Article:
The New Middle Ages
The scientific director of a genomic research company wrote to say my last post, Witchcraft, touched on the key themes of his book The Evolution of Scientific Knowledge: From Certainty to Uncertainty published in November 2016. The email ended with the exhortation: "Thanks, and I wish you the best in the new year with your battle against the new Dark Ages"
Edward Dougherty's book dealt with the problem I raised in my post: whether it is possible to meaningfully model problems too big to reproduce in the lab. Readers will recall the Witchcraft post began with an observation about the validity of global warming models from a friend:
There was an article at WAPO about saving the existing climate data before Trump burns it like Staked out witches. A he won't do it, other's will use the rumor of it disappearing it as an excuse for their own future failures, Because eventually people will find they’ve been made a fool of because B it's not science until the algorithms are posted along with the data and the steps to reproduce the results. And the results reproduced several times, and since the costs are so great, larger than any drug failure the reproduction and analysis must at least meet that bar. Reproduction, data and algorithm published, and double blind analysis of the results. Else it's not science.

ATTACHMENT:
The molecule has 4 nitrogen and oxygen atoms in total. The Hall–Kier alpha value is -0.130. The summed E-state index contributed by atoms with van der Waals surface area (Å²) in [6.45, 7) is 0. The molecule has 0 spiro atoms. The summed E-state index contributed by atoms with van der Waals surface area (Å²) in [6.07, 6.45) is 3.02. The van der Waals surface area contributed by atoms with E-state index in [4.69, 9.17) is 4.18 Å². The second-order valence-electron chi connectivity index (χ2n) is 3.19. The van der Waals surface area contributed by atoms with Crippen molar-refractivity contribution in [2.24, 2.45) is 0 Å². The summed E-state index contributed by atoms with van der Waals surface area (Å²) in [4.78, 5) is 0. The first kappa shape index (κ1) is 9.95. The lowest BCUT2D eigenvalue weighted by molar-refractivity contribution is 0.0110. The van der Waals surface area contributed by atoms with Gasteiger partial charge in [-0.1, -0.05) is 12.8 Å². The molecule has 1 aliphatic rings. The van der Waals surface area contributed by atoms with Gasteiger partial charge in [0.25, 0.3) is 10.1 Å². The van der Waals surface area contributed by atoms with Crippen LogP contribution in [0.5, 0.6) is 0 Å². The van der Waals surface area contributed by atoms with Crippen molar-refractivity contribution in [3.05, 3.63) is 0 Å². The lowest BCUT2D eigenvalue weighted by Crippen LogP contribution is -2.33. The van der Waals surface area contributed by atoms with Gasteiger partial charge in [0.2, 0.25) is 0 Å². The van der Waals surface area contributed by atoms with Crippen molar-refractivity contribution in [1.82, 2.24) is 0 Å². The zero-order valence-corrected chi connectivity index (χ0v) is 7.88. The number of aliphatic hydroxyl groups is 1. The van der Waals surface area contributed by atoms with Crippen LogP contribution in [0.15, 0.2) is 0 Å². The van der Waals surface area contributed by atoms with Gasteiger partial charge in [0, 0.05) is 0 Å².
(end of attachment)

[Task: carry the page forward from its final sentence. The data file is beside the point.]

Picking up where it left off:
I added that: "the earth's climate is too large and chaotic to reproduce in the lab ... For really big problems -- and human history is one -- hard science is hampered by the difficulty of reproducing the experiment. In these cases we go back to some form of magic. Society uses science and technology to deal with defined, reproducible events. When we need to make a call we buy a phone. When we need to create peace in the Middle East we leave it to John Kerry and the United Nations."
The idea modeling complexity would be difficult was not new. Jose Luis Borges wrote a story in 1946 about the difficulty of creating a "map as big as the world" titled The Exactitude of Science." In that Empire, the Art of Cartography attained such Perfection that the map of a single Province occupied the entirety of a City, and the map of the Empire, the entirety of a Province. In time, those Unconscionable Maps no longer satisfied, and the Cartographers Guilds struck a Map of the Empire whose size was that of the Empire, and which coincided point for point with it. The following Generations, who were not so fond of the Study of Cartography as their Forebears had been, saw that that vast map was Useless."
That is very similar to the problems we face now. A map as big as the world is useless because any economical map of a chaotic, open system must be smaller than the world itself. But what if at maximum compression, it's full size? It's a problem Edward R. Dougherty of the Center for Bioinformatics and Genomic Systems Engineering, who wrote to me, takes up: